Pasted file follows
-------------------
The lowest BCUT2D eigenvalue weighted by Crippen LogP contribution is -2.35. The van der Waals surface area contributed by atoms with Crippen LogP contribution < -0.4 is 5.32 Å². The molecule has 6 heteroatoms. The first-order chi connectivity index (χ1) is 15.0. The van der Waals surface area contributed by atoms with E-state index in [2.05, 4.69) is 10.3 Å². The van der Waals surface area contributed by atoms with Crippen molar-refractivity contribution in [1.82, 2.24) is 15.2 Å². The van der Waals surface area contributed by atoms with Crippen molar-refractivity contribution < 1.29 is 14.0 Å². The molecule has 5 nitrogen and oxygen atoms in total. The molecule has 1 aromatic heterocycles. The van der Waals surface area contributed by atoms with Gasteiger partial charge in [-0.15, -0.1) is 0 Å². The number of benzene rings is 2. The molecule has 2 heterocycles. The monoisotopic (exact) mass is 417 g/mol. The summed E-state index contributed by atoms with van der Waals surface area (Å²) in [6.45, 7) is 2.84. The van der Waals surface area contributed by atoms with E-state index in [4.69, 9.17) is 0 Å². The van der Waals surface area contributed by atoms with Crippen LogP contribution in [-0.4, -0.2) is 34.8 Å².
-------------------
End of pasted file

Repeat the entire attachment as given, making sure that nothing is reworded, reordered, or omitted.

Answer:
The lowest BCUT2D eigenvalue weighted by Crippen LogP contribution is -2.35. The van der Waals surface area contributed by atoms with Crippen LogP contribution < -0.4 is 5.32 Å². The molecule has 6 heteroatoms. The first-order chi connectivity index (χ1) is 15.0. The van der Waals surface area contributed by atoms with E-state index in [2.05, 4.69) is 10.3 Å². The van der Waals surface area contributed by atoms with Crippen molar-refractivity contribution in [1.82, 2.24) is 15.2 Å². The van der Waals surface area contributed by atoms with Crippen molar-refractivity contribution < 1.29 is 14.0 Å². The molecule has 5 nitrogen and oxygen atoms in total. The molecule has 1 aromatic heterocycles. The van der Waals surface area contributed by atoms with Gasteiger partial charge in [-0.15, -0.1) is 0 Å². The number of benzene rings is 2. The molecule has 2 heterocycles. The monoisotopic (exact) mass is 417 g/mol. The summed E-state index contributed by atoms with van der Waals surface area (Å²) in [6.45, 7) is 2.84. The van der Waals surface area contributed by atoms with E-state index in [4.69, 9.17) is 0 Å². The van der Waals surface area contributed by atoms with Crippen LogP contribution in [-0.4, -0.2) is 34.8 Å².